30 Sep Black Ice and Inevitable Accident
To claim damages an injured Plaintiff must establish liability, proving that the Defendant was at fault. In some cases, a Defendant may argue that he or she is not liable based on the “inevitable accident” defense. In other words, there was nothing that the Defendant could have done to avoid the collision.
In Hutton v. Breitkreutz, 2015 BCSC 1164, the Defendant argued that she hit black ice and lost traction, causing her to slide into oncoming traffic and strike the Plaintiff’s vehicle. Madam Justice Fenlon rejected this argument for five reasons.
- The Defendant and other witnesses did not report ice at the scene.
- Other vehicles had travelled the same road in front of the Defendant and had not lost control.
- Three of the Defendant’s tires were in poor condition.
- The Defendant was travelling too fast for the conditions. Although she was travelling 65 km/hour in a 90 km/hour zone, it was too fast given the road and weather conditions.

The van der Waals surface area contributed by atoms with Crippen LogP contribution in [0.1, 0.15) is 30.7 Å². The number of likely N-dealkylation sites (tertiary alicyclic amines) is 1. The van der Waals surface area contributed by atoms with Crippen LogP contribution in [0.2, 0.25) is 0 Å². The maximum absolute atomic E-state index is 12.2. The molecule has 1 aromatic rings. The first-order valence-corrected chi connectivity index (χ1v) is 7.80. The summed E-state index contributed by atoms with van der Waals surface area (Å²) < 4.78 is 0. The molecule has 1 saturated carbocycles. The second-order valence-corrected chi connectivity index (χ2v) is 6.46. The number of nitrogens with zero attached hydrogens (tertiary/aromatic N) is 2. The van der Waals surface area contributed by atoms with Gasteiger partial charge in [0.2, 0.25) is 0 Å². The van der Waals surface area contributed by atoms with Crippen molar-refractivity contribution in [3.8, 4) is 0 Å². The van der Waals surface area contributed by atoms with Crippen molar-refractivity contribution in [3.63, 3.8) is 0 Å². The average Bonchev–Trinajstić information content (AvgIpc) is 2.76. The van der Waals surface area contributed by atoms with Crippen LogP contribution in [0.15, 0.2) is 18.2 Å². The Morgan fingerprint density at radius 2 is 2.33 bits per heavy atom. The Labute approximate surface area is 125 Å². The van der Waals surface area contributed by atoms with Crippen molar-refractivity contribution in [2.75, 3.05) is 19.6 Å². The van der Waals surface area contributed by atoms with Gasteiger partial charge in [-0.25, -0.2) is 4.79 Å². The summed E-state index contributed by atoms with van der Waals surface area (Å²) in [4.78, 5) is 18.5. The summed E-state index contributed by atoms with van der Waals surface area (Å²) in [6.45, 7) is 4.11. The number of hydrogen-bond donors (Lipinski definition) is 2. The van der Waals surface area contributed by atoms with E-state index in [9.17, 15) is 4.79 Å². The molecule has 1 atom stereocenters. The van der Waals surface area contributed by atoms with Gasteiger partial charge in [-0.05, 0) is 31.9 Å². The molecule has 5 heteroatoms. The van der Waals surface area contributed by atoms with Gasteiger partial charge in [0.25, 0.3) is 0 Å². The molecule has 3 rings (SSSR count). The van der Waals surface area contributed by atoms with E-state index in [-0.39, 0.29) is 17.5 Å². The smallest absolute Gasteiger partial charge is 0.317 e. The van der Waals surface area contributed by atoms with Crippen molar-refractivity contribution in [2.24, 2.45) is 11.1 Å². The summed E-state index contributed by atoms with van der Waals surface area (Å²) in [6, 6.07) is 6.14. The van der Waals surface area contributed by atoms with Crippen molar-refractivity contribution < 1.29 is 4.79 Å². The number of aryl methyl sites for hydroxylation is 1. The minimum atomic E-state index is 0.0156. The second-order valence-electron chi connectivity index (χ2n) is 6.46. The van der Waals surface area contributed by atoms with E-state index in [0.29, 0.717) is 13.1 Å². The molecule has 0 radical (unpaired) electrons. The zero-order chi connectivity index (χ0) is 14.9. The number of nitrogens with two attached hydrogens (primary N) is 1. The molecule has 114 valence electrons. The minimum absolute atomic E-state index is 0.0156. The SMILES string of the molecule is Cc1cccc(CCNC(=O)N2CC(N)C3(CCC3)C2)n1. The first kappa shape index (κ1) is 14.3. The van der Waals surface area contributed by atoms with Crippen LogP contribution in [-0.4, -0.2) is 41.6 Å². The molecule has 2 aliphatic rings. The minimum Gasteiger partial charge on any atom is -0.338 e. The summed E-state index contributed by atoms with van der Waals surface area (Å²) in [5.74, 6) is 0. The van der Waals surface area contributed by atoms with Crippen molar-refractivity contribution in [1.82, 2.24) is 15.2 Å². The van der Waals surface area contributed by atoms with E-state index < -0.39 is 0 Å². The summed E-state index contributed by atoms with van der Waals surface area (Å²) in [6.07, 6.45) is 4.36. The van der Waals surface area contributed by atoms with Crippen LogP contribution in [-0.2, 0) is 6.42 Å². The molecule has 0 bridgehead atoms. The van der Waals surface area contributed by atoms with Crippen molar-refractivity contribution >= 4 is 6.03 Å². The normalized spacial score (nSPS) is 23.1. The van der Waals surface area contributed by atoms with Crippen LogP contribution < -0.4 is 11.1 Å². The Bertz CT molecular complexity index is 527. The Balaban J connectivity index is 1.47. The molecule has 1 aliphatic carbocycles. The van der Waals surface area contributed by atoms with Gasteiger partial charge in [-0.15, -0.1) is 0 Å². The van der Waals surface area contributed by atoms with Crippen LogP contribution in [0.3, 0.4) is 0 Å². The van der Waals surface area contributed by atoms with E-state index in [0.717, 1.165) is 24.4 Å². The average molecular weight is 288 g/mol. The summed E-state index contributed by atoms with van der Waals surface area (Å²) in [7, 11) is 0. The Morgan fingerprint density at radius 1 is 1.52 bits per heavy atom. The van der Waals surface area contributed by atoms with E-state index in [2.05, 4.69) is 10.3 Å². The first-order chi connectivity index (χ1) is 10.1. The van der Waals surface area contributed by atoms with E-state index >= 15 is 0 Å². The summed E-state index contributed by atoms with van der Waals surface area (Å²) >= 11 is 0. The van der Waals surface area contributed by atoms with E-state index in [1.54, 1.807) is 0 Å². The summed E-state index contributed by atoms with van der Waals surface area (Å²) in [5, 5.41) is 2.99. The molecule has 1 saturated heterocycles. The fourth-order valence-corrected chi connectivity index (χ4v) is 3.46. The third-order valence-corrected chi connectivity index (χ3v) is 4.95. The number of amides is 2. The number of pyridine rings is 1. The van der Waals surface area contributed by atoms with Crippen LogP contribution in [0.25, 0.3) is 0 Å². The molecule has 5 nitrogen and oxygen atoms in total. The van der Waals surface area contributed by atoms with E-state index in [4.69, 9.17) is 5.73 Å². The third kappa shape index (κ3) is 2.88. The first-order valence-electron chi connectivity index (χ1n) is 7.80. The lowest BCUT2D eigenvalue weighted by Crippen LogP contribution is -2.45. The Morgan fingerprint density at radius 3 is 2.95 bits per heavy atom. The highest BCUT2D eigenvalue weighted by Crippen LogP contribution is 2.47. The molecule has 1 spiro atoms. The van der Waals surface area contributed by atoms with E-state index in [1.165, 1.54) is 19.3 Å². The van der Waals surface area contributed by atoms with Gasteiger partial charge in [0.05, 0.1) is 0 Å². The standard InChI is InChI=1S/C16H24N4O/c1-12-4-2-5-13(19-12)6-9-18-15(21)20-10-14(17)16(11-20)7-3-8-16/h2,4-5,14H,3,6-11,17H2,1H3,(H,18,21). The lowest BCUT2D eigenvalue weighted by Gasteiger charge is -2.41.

- The Defendant had not taken steps to ensure her tires were roadworthy. She had purchased a used vehicle from a friend a few weeks before trial. She admitted she was focused on the body and never checked the tires.
The Court concluded the Defendant:
 … did not intend to cause an accident that day or to cause harm to the Hutton family, but that is not the measure of liability in a case such as this. Ms. Breitkreutz owed a duty of care to others on the roadway to exercise the care of a reasonable and prudent driver in the circumstances. I find she breached that duty of care for the reasons I have just given, and I find that her negligence caused the accident.
The Court considered damages and awarded approximately $235,000.